MANSFIELD’S INJURY LAWYER

Month: February 2018

Ohio brain damage victim wins medical malpractice suit

A jury in Ohio has just awarded the victim of medical malpractice over $11 million. It took two weeks to hear the full case against the doctor that treated the child's mother during her pregnancy. The child, now 16 years old, has brain damage that resulted from a mishandled delivery. He has severe cognitive and social impairments that will affect his ability to hold a job or maintain social relationships far into the future. The teen's parents filed the lawsuit to try to ensure that their son will be able to afford the type of care he's likely to require throughout his lifetime. For their...

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Spring driving safety tips

Whether you're ready for the crazy weather in an Ohio spring or not, it's already here in much of the state -- where weather in February and March can go from winter white one day to warm rain, strong winds and even hail the next. That means drivers need to be particularly wary on the roads right now, especially if they commute any distance. Forty minutes on the highway either north or south can make a huge difference in the type of weather you see, even on the same day. Here's how to play it safe: 1. When the weather gets rough, turn down the radio. While you're at it, turn off your phone...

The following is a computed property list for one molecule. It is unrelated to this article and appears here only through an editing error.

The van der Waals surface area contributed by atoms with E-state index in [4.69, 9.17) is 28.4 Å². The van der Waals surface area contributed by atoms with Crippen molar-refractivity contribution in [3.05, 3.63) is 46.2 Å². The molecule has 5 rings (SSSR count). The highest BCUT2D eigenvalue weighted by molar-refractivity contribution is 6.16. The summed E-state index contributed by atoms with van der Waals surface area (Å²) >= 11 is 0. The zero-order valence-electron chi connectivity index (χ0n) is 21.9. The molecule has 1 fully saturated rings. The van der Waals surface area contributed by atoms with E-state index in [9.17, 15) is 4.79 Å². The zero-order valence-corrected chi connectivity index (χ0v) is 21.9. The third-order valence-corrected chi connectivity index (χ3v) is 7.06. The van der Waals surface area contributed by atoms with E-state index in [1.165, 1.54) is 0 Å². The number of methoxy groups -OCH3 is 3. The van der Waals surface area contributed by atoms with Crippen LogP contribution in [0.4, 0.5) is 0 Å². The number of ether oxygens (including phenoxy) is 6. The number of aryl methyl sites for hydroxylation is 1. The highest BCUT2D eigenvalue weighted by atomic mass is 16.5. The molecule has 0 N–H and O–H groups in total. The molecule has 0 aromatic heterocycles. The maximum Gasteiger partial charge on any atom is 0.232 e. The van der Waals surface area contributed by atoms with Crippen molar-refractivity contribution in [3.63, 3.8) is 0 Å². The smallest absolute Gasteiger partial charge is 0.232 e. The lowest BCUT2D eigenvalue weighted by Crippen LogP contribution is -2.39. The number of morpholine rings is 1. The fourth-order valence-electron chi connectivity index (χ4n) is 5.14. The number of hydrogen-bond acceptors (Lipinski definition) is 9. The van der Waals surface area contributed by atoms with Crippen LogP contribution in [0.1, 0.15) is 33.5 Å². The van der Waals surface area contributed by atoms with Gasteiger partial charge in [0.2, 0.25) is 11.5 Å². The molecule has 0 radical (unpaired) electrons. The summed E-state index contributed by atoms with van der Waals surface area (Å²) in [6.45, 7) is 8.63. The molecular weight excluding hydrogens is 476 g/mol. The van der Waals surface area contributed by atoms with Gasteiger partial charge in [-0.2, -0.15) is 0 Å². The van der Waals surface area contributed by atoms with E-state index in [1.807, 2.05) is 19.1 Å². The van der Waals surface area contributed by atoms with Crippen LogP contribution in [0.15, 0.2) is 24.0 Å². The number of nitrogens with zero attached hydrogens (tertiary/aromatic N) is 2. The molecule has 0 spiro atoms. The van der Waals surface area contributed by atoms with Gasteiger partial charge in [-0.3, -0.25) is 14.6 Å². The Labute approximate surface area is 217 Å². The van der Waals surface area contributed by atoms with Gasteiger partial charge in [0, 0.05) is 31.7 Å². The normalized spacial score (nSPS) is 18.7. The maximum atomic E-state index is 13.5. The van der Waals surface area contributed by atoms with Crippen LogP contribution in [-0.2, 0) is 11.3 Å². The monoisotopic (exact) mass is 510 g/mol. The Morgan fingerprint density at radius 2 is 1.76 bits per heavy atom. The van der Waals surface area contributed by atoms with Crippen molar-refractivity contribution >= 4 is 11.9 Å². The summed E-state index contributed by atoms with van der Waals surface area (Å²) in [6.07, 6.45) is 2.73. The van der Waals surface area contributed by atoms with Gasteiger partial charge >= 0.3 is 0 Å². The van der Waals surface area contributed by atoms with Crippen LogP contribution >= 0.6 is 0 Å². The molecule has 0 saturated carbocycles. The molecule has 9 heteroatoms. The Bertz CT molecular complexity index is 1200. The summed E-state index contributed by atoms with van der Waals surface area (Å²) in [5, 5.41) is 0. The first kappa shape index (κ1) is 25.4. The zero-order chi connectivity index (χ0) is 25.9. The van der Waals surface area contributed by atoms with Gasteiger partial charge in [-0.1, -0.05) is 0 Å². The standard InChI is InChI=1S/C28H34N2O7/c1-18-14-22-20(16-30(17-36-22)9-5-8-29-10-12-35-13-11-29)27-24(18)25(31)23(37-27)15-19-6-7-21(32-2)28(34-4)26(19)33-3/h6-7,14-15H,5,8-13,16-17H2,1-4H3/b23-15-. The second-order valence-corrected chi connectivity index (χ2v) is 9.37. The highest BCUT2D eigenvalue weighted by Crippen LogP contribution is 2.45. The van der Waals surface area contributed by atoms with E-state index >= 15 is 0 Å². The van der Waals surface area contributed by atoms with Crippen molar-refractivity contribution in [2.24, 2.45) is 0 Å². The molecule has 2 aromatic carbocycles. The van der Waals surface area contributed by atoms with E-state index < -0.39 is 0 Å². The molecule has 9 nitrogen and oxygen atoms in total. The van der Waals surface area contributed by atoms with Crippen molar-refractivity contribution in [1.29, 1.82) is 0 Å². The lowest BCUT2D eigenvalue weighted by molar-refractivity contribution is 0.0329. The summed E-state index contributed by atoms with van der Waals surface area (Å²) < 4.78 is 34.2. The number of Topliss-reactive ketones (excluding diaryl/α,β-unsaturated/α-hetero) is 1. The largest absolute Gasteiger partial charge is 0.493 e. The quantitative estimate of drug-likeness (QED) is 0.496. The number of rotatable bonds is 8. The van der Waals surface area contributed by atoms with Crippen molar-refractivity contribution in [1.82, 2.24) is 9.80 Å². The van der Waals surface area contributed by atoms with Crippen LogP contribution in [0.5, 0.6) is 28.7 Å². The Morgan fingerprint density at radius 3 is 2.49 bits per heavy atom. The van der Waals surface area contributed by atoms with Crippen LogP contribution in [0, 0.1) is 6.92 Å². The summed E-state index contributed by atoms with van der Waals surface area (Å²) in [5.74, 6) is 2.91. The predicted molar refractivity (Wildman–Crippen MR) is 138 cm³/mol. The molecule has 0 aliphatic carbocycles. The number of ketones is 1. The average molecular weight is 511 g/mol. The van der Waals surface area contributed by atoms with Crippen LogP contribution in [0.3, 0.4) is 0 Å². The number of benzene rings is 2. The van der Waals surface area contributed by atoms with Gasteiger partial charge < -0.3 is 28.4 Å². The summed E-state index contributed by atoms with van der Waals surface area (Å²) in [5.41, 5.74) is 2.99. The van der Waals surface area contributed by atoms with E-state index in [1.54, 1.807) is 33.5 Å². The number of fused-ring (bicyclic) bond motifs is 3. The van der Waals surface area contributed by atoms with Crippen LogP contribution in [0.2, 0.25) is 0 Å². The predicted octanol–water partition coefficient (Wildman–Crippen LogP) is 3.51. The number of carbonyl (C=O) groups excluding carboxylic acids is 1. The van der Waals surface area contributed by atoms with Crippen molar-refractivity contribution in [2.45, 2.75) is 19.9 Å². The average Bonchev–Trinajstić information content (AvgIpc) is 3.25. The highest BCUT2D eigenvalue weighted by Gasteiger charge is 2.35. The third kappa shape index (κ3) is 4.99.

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What can you do to avoid a hospital-acquired infection?

Hospital-acquired infections (HAIs) are in the news a lot today -- so much so that it seems like there's a lot of safer places you can choose to go than a hospital. If you need surgery, have an accident or are suffering a serious illness, however, a hospital's the only choice. At that point, you need to do everything you can to make your stay a safe one. Given that one out of every 25 patients may have an HAI, and HAIs too often lead to wrongful deaths, that's no easy task. What can a patient do to stay safe from infection? Plenty! Follow this guide: Watch your treatment providers carefully...

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Delayed abdomen pain after a car accident?

Many car accidents cause more severe injuries than a victim may realize in the moment. Typically, a victim may experience a car accident and believe that he or she got away with only slight bruises or abrasions, only to feel pain hours or days later. This experience is very common. The legal and medical communities refer to these kinds of injuries collectively as delayed pain injuries, but the injuries themselves may range from relatively minor to potentially life-threatening. The most concerning types of delayed pain injuries are those that cause abdominal pain in a victim. If not treated...

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